Children of Aging Parents Are Often Nearby, Study Finds
For decades, demographers and gerontologists have investigated the senior migration. Researchers talked about “amenity moves” when healthy retirees head for places with gentler climates and lower costs of living, and “assistance moves” when those same people return, less healthy and more needy, to live near family. They published articles about the so-called J-shaped curve.
“It wasn’t until later that people began to ask, ‘What about the kids?’” said Michal Engelman, a University of Chicago gerontologist and an author of a new study that helps answer that question. “We had a hunch there was more to this story.”
Isn’t there always? Much of what we think we know about who lives where as people age — a key factor in this country, which plunks elder care responsibility so squarely on family shoulders — is simplistic or plain wrong. more>>
Source: Paula Span/The New Old Age
Two blondes and a redhead are in the kitchen focused on a singular task – cooking a pot of tasty tomato basil soup.
The blondes are Mary Raab, 66, and her 9-year-old granddaughter, Sterling Stanchak. The redhead is Sterling’s aunt and Raab’s daughter, Meghan Rader, 39.
This trio enjoys cooking and relishes good food, often doing both together. Continue reading >>
Source: The Sun News
Older Australians living it up in their golden age ….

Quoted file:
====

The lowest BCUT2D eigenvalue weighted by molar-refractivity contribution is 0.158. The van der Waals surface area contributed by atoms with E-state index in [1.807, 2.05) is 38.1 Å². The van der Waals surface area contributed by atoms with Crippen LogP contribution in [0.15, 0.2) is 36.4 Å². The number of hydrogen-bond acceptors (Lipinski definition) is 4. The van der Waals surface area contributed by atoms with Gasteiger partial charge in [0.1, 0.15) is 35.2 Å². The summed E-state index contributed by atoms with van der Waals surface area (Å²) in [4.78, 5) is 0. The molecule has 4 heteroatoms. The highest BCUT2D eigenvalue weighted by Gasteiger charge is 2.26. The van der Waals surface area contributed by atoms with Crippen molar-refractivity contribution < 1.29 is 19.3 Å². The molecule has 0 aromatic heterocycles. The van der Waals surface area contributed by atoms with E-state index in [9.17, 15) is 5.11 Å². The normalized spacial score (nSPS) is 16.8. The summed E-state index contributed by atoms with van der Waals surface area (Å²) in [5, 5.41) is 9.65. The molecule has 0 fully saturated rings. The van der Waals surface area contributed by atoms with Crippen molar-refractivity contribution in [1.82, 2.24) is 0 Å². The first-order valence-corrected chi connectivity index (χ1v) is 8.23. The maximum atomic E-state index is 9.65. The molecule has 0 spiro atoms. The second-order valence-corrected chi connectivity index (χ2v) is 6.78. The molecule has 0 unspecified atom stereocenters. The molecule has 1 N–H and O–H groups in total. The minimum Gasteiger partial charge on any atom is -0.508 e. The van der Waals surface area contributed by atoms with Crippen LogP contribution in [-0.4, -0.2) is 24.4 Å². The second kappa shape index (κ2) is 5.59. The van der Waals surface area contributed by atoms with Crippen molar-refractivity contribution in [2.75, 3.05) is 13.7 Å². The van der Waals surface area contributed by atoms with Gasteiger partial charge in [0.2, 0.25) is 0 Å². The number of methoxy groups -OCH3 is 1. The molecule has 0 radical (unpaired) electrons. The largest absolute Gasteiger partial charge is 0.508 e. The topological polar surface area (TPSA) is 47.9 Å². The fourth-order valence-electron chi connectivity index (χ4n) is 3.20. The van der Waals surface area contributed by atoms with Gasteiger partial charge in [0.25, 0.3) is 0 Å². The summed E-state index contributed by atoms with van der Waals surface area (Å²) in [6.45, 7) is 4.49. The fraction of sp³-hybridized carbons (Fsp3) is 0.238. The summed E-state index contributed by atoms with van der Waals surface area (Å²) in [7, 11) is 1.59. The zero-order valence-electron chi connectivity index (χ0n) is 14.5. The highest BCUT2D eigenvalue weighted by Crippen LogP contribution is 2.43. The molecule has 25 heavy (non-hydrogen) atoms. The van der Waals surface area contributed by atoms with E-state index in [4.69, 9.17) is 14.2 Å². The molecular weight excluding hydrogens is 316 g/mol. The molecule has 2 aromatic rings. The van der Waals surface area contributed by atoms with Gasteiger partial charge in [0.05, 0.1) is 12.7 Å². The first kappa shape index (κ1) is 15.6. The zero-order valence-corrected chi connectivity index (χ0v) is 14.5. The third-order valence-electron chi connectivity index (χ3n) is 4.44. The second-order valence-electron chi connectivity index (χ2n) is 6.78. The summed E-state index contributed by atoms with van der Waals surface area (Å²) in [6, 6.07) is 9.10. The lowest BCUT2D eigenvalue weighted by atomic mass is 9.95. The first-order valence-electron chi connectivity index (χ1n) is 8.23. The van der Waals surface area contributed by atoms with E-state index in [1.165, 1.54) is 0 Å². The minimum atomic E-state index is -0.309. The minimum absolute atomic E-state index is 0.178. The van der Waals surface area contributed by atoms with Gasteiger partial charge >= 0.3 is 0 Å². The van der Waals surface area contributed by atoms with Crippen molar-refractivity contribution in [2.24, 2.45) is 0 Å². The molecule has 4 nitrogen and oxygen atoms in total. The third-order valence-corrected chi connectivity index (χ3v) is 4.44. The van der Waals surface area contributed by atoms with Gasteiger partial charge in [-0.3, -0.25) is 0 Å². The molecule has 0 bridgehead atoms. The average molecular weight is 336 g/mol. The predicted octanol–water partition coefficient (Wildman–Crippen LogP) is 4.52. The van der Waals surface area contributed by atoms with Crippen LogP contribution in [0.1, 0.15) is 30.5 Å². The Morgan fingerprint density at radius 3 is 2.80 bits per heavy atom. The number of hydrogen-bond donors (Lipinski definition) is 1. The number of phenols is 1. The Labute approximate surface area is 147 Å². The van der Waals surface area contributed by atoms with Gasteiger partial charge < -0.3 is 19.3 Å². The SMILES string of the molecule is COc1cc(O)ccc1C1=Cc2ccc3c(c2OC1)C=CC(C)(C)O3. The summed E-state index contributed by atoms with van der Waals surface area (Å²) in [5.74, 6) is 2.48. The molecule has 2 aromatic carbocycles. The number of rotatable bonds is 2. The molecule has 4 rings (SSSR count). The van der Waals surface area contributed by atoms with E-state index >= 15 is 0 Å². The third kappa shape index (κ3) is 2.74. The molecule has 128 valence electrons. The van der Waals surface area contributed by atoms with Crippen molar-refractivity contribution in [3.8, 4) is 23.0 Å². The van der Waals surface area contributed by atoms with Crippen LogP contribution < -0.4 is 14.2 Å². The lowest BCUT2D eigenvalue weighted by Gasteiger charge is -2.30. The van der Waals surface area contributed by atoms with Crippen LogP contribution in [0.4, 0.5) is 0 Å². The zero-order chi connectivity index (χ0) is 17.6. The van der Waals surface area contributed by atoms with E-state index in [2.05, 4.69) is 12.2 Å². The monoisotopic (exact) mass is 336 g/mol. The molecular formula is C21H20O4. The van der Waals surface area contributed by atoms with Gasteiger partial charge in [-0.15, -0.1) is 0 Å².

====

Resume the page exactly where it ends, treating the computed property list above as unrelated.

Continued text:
Old age has become the gold age for a rapidly building “tidal wave” of the Illawarra’s populace.
The baby boomer generation, the largest demographic Australia has seen and the one that has changed almost everything it has touched, is reaching retirement age and rather than retreating into their shells, the boomers are choosing to live it up.
With money, time and longer lives to enjoy, it’s a golden age to be growing old, social researcher Mark McCrindle says. continue reading>>
Photo credit: MS Office clipart
Source: Illawarra Mercury
Written by Lynn Schnurnberger (Parade.com) 05/02/2010
It Takes a Village
Multigenerational living is on the rise. A recent AARP study found that 6.6 million U.S. households had at least three generations of family members in 2009—a whopping 30% increase since the 2000 census. More than a third of Coldwell Banker real-estate agents recently reported an uptick in buyers looking for homes to accommodate multiple generations, and 70% expect to see even greater demand in the year ahead.
The trend is fueled in part by the economy, with “baby boomerang” kids returning to the nest after college, along with 30- and 40-somethings who have lost their jobs or homes or both. But Andrew Cherlin, a professor of sociology and public policy at Johns Hopkins University, sees an upside. “Parents and grandparents are like the National Guard—they’re called up to active duty when there’s a crisis,” he says. “But while families may be moving in together to save money, they’re discovering the advantages of shared child- and elder-care and an enriched family life.”